Green Tribunal’s order on Okhla Bird Sanctuary applicable to Jindal’s Waste Power Plant
Toxic ash fall poses grave threat to birds and residents who face routine hazardous emissions from Jindal’s Power Plant based on unapproved Chinese waste boiler technology
Okhla Bird Sanctuary should be declared a Ramasar site
Transboundary air pollution affects Delhi’s Okhla vegetable market and UP’s NOIDA areas,
Union Environment Minister asked by RWAs to shut down the plant
Plant functions sans mandatory clearances from National Board for Wildlife
New Delhi Aug 24, 2013: The National Green Tribunal (NGT) order of August 14, 2003 which put a stop to all illegal constructions in a 10-km radius of Okhla Bird Sanctuary at the Okhla barrage over Yamuna River on Delhi-Uttar Pradesh border is applicable to the waste incineration based power plant of M/s Jindal Urban Infrastructure Limited (JUIL), a company of M/s Jindal Saw Group Limited that is facing bitter opposition from residents, environmental groups and waste pickers of Delhi. The plant is just 1.7-km away from the Okhla Bird Sanctuary. The sanctuary is situated at the entrance of Noida in Gautam Budh Nagar district of Uttar Pradesh.
An area of 3.5 square kilometres on the river Yamuna was notified as a bird sanctuary by the Government of Uttar Pradesh under the Wildlife Protection Act, 1972 in 1990.
The Jindal’s power plant is sandwiched between an eco sensitive zone and the residential colonies. The plant is situated at a distance of less than 50-100 meters from the residential colonies. This hazardous plant has an adverse impact on a large number of transcontinental migratory birds that visit the Okhla sanctuary. Their numbers have decreased over the years. Not only that there is a large lake which lies sandwiched between Okhla village towards the west and Gautam Budh Nagar towards the east, the impact of the plant on this water source was not been disclosed in the Environment Impact Assessment report of the plant. This plant does not have the required mandatory clearances from the National Board for Wildlife. The sanctuary is approachable from Mathura Road (NH-2), via Sarita Vihar going towards NOIDA.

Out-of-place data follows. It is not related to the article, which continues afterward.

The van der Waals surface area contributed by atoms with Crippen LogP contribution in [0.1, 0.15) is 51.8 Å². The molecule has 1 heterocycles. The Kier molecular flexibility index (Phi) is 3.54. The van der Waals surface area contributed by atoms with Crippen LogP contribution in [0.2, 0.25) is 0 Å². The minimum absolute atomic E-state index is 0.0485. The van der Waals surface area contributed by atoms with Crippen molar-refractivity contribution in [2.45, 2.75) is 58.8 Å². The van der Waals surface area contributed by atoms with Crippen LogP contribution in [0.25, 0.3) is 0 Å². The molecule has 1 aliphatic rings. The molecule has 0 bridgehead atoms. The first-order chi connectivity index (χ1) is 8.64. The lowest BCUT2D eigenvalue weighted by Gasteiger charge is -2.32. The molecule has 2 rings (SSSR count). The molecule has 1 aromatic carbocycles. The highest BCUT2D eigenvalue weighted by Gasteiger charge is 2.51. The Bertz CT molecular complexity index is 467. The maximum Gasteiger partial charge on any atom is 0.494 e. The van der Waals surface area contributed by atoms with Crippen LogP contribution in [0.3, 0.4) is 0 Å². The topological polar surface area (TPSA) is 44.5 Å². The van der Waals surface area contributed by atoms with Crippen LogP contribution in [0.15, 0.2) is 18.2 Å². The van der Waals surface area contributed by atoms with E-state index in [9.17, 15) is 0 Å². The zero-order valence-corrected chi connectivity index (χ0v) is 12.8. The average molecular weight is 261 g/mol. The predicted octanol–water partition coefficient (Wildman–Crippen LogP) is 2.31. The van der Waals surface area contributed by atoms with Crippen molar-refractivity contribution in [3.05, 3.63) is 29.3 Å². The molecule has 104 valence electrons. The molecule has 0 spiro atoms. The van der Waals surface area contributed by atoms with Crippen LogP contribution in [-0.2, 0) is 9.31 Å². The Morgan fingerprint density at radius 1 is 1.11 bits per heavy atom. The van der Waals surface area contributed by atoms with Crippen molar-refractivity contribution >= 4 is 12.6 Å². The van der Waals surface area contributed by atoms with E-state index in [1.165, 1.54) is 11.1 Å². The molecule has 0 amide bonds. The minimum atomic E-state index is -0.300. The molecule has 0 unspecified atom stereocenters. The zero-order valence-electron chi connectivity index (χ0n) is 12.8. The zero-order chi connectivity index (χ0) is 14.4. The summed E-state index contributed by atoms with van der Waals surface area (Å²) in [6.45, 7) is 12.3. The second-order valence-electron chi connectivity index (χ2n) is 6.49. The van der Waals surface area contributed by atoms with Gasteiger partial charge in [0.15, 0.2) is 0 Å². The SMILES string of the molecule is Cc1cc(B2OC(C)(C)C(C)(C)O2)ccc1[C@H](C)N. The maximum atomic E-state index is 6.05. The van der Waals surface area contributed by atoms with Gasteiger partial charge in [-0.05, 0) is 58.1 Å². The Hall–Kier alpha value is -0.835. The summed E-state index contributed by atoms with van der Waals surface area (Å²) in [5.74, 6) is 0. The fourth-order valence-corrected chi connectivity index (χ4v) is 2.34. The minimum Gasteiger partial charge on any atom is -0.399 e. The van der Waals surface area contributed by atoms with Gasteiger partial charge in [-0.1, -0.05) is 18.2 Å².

The nearest stations of Delhi Metro are Sarita Vihar and Jasola Apollo metro station. This also reveals that the plant located in the vicinity of the sanctuary is amidst densely populated residential area.
Residents once again took the burnt of toxic ash fall on them on August 23, 2013. Central Pollution Control Board has noted in its report submitted to the Tribunal that hazardous pollutants get created when the plant starts operations and when it shuts down. The fact is that even if there is very high temperature to incinerate the mixed municipal waste for operations it emits persistent organic pollutants and heavy metals. The plant emits pink, yellow, black and white smoke which is demonstrates the lethal nature of the emissions. Residents are held a meeting today take stock of the grave situation they are routinely faced with.
A scientist with the NGT appointed Commission, Dr U.C. Bahri wrote to Central Pollution Control Board (CPCB) on 16 August 2013 saying, “Dust from Waste to energy plant was shocking… We expect strong action against the operators so that people living around should not suffer” and shared pictures with it. Delhi Chief Minister and all the central and state agencies continues to feign ignorance about the plight of residents of Okhla. The residents will surely give a befitting reply to her in the upcoming assembly elections.